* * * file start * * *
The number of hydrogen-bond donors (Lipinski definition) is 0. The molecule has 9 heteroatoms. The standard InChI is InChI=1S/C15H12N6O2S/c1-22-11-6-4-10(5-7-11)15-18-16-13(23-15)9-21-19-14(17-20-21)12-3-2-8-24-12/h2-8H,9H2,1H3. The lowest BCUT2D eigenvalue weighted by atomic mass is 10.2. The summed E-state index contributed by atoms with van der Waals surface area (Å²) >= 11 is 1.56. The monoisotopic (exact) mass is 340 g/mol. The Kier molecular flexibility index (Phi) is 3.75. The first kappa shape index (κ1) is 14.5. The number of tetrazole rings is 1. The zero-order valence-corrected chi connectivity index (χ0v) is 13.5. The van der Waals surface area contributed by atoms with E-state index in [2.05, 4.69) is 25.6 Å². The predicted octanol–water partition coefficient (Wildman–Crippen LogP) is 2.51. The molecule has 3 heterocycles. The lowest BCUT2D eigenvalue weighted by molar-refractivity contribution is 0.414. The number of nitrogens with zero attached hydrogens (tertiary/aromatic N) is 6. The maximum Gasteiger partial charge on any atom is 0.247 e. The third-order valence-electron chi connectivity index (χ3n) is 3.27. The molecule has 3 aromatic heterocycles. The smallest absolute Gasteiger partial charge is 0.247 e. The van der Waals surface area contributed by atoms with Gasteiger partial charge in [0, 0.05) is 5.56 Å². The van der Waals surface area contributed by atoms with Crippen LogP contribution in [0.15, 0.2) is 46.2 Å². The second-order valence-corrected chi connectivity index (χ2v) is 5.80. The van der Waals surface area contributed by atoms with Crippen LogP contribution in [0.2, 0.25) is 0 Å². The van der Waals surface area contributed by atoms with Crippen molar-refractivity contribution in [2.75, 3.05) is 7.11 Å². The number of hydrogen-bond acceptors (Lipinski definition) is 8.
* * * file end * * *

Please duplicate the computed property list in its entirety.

The number of hydrogen-bond donors (Lipinski definition) is 0. The molecule has 9 heteroatoms. The standard InChI is InChI=1S/C15H12N6O2S/c1-22-11-6-4-10(5-7-11)15-18-16-13(23-15)9-21-19-14(17-20-21)12-3-2-8-24-12/h2-8H,9H2,1H3. The lowest BCUT2D eigenvalue weighted by atomic mass is 10.2. The summed E-state index contributed by atoms with van der Waals surface area (Å²) >= 11 is 1.56. The monoisotopic (exact) mass is 340 g/mol. The Kier molecular flexibility index (Phi) is 3.75. The first kappa shape index (κ1) is 14.5. The number of tetrazole rings is 1. The zero-order valence-corrected chi connectivity index (χ0v) is 13.5. The van der Waals surface area contributed by atoms with E-state index in [2.05, 4.69) is 25.6 Å². The predicted octanol–water partition coefficient (Wildman–Crippen LogP) is 2.51. The molecule has 3 heterocycles. The lowest BCUT2D eigenvalue weighted by molar-refractivity contribution is 0.414. The number of nitrogens with zero attached hydrogens (tertiary/aromatic N) is 6. The maximum Gasteiger partial charge on any atom is 0.247 e. The third-order valence-electron chi connectivity index (χ3n) is 3.27. The molecule has 3 aromatic heterocycles. The smallest absolute Gasteiger partial charge is 0.247 e. The van der Waals surface area contributed by atoms with Gasteiger partial charge in [0, 0.05) is 5.56 Å². The van der Waals surface area contributed by atoms with Crippen LogP contribution in [0.15, 0.2) is 46.2 Å². The second-order valence-corrected chi connectivity index (χ2v) is 5.80. The van der Waals surface area contributed by atoms with Crippen LogP contribution in [0.2, 0.25) is 0 Å². The van der Waals surface area contributed by atoms with Crippen molar-refractivity contribution in [2.75, 3.05) is 7.11 Å². The number of hydrogen-bond acceptors (Lipinski definition) is 8.